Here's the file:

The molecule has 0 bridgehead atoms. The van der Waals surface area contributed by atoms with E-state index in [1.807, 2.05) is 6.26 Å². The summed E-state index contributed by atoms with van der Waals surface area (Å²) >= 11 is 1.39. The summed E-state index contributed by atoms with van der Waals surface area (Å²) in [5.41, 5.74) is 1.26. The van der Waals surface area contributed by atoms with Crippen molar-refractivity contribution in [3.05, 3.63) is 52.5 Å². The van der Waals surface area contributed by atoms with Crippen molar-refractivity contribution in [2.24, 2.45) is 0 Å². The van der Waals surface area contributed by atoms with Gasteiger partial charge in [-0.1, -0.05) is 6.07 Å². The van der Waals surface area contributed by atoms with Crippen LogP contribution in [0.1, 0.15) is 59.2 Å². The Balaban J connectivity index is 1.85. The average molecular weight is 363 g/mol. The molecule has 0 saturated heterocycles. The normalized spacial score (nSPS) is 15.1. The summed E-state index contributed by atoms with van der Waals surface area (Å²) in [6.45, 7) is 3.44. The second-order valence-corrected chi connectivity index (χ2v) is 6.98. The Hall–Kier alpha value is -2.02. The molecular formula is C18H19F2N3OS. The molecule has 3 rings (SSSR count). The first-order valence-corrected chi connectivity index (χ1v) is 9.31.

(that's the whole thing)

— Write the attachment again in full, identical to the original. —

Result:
The molecule has 0 bridgehead atoms. The van der Waals surface area contributed by atoms with E-state index in [1.807, 2.05) is 6.26 Å². The summed E-state index contributed by atoms with van der Waals surface area (Å²) >= 11 is 1.39. The summed E-state index contributed by atoms with van der Waals surface area (Å²) in [5.41, 5.74) is 1.26. The van der Waals surface area contributed by atoms with Crippen molar-refractivity contribution in [3.05, 3.63) is 52.5 Å². The van der Waals surface area contributed by atoms with Crippen molar-refractivity contribution in [2.24, 2.45) is 0 Å². The van der Waals surface area contributed by atoms with Gasteiger partial charge in [-0.1, -0.05) is 6.07 Å². The van der Waals surface area contributed by atoms with Crippen LogP contribution in [0.1, 0.15) is 59.2 Å². The Balaban J connectivity index is 1.85. The average molecular weight is 363 g/mol. The molecule has 0 saturated heterocycles. The normalized spacial score (nSPS) is 15.1. The summed E-state index contributed by atoms with van der Waals surface area (Å²) in [6.45, 7) is 3.44. The second-order valence-corrected chi connectivity index (χ2v) is 6.98. The Hall–Kier alpha value is -2.02. The molecular formula is C18H19F2N3OS. The molecule has 3 rings (SSSR count). The first-order valence-corrected chi connectivity index (χ1v) is 9.31.